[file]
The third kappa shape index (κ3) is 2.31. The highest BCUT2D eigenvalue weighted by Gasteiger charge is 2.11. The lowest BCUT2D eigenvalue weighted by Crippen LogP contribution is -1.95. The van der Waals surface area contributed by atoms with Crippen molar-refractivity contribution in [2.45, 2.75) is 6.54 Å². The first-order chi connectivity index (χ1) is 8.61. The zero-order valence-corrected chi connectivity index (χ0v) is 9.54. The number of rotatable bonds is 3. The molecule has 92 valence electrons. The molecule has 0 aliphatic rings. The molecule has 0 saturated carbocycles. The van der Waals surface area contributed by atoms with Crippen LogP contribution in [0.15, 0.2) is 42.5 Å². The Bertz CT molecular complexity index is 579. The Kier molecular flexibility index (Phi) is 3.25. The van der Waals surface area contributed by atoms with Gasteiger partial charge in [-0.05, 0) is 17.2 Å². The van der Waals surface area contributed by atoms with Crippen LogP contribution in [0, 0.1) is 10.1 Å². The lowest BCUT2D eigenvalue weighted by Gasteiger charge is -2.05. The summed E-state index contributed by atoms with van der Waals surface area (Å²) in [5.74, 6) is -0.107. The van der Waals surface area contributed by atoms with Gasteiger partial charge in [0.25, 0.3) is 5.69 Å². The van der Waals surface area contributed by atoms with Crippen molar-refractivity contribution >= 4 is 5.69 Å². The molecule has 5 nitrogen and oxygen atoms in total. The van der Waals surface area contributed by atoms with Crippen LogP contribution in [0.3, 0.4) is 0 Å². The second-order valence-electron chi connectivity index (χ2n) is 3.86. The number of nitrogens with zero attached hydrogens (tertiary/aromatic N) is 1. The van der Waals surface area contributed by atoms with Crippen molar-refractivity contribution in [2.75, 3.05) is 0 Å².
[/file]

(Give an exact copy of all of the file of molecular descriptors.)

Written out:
The third kappa shape index (κ3) is 2.31. The highest BCUT2D eigenvalue weighted by Gasteiger charge is 2.11. The lowest BCUT2D eigenvalue weighted by Crippen LogP contribution is -1.95. The van der Waals surface area contributed by atoms with Crippen molar-refractivity contribution in [2.45, 2.75) is 6.54 Å². The first-order chi connectivity index (χ1) is 8.61. The zero-order valence-corrected chi connectivity index (χ0v) is 9.54. The number of rotatable bonds is 3. The molecule has 92 valence electrons. The molecule has 0 aliphatic rings. The molecule has 0 saturated carbocycles. The van der Waals surface area contributed by atoms with Crippen LogP contribution in [0.15, 0.2) is 42.5 Å². The Bertz CT molecular complexity index is 579. The Kier molecular flexibility index (Phi) is 3.25. The van der Waals surface area contributed by atoms with Gasteiger partial charge in [-0.05, 0) is 17.2 Å². The van der Waals surface area contributed by atoms with Crippen LogP contribution in [0, 0.1) is 10.1 Å². The lowest BCUT2D eigenvalue weighted by Gasteiger charge is -2.05. The summed E-state index contributed by atoms with van der Waals surface area (Å²) in [5.74, 6) is -0.107. The van der Waals surface area contributed by atoms with Gasteiger partial charge in [0.25, 0.3) is 5.69 Å². The van der Waals surface area contributed by atoms with Crippen molar-refractivity contribution >= 4 is 5.69 Å². The molecule has 5 nitrogen and oxygen atoms in total. The van der Waals surface area contributed by atoms with Crippen LogP contribution in [0.3, 0.4) is 0 Å². The second-order valence-electron chi connectivity index (χ2n) is 3.86. The number of nitrogens with zero attached hydrogens (tertiary/aromatic N) is 1. The van der Waals surface area contributed by atoms with Crippen molar-refractivity contribution in [2.75, 3.05) is 0 Å².